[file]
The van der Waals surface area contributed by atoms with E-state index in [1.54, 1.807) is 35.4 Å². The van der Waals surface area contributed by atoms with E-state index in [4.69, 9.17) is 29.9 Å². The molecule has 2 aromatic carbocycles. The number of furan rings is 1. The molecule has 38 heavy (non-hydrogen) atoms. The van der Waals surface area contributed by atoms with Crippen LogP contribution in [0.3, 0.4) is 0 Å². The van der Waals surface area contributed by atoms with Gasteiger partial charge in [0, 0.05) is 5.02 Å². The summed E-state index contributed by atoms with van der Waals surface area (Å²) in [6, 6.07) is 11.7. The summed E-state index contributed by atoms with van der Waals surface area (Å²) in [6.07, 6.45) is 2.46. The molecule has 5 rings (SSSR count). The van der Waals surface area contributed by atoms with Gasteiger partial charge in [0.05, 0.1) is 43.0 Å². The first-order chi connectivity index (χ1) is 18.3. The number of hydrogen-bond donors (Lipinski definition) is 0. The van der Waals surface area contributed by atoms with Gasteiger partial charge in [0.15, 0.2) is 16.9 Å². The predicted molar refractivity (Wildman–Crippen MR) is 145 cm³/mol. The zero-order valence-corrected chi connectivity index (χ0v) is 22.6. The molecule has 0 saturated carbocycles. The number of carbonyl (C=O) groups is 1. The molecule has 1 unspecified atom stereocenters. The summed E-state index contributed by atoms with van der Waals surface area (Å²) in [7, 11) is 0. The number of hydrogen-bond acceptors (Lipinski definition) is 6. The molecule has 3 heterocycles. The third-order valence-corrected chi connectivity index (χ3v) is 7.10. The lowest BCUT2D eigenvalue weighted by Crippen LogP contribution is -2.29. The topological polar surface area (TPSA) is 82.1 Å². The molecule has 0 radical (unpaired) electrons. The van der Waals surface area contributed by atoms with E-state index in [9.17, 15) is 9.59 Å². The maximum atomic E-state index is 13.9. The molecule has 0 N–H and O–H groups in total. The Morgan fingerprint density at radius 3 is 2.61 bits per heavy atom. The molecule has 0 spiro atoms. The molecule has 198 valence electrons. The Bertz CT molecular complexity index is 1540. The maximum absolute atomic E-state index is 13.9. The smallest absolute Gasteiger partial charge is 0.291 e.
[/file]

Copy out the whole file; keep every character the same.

The van der Waals surface area contributed by atoms with E-state index in [1.54, 1.807) is 35.4 Å². The van der Waals surface area contributed by atoms with E-state index in [4.69, 9.17) is 29.9 Å². The molecule has 2 aromatic carbocycles. The number of furan rings is 1. The molecule has 38 heavy (non-hydrogen) atoms. The van der Waals surface area contributed by atoms with Crippen LogP contribution in [0.3, 0.4) is 0 Å². The van der Waals surface area contributed by atoms with Gasteiger partial charge in [0, 0.05) is 5.02 Å². The summed E-state index contributed by atoms with van der Waals surface area (Å²) in [6, 6.07) is 11.7. The summed E-state index contributed by atoms with van der Waals surface area (Å²) in [6.07, 6.45) is 2.46. The molecule has 5 rings (SSSR count). The van der Waals surface area contributed by atoms with Gasteiger partial charge in [0.05, 0.1) is 43.0 Å². The first-order chi connectivity index (χ1) is 18.3. The number of hydrogen-bond donors (Lipinski definition) is 0. The van der Waals surface area contributed by atoms with Gasteiger partial charge in [0.15, 0.2) is 16.9 Å². The predicted molar refractivity (Wildman–Crippen MR) is 145 cm³/mol. The zero-order valence-corrected chi connectivity index (χ0v) is 22.6. The molecule has 0 saturated carbocycles. The number of carbonyl (C=O) groups is 1. The molecule has 1 unspecified atom stereocenters. The summed E-state index contributed by atoms with van der Waals surface area (Å²) in [7, 11) is 0. The number of hydrogen-bond acceptors (Lipinski definition) is 6. The molecule has 3 heterocycles. The third-order valence-corrected chi connectivity index (χ3v) is 7.10. The lowest BCUT2D eigenvalue weighted by Crippen LogP contribution is -2.29. The topological polar surface area (TPSA) is 82.1 Å². The molecule has 0 radical (unpaired) electrons. The van der Waals surface area contributed by atoms with E-state index in [9.17, 15) is 9.59 Å². The maximum atomic E-state index is 13.9. The molecule has 0 N–H and O–H groups in total. The Morgan fingerprint density at radius 3 is 2.61 bits per heavy atom. The molecule has 0 spiro atoms. The molecule has 198 valence electrons. The Bertz CT molecular complexity index is 1540. The maximum absolute atomic E-state index is 13.9. The smallest absolute Gasteiger partial charge is 0.291 e.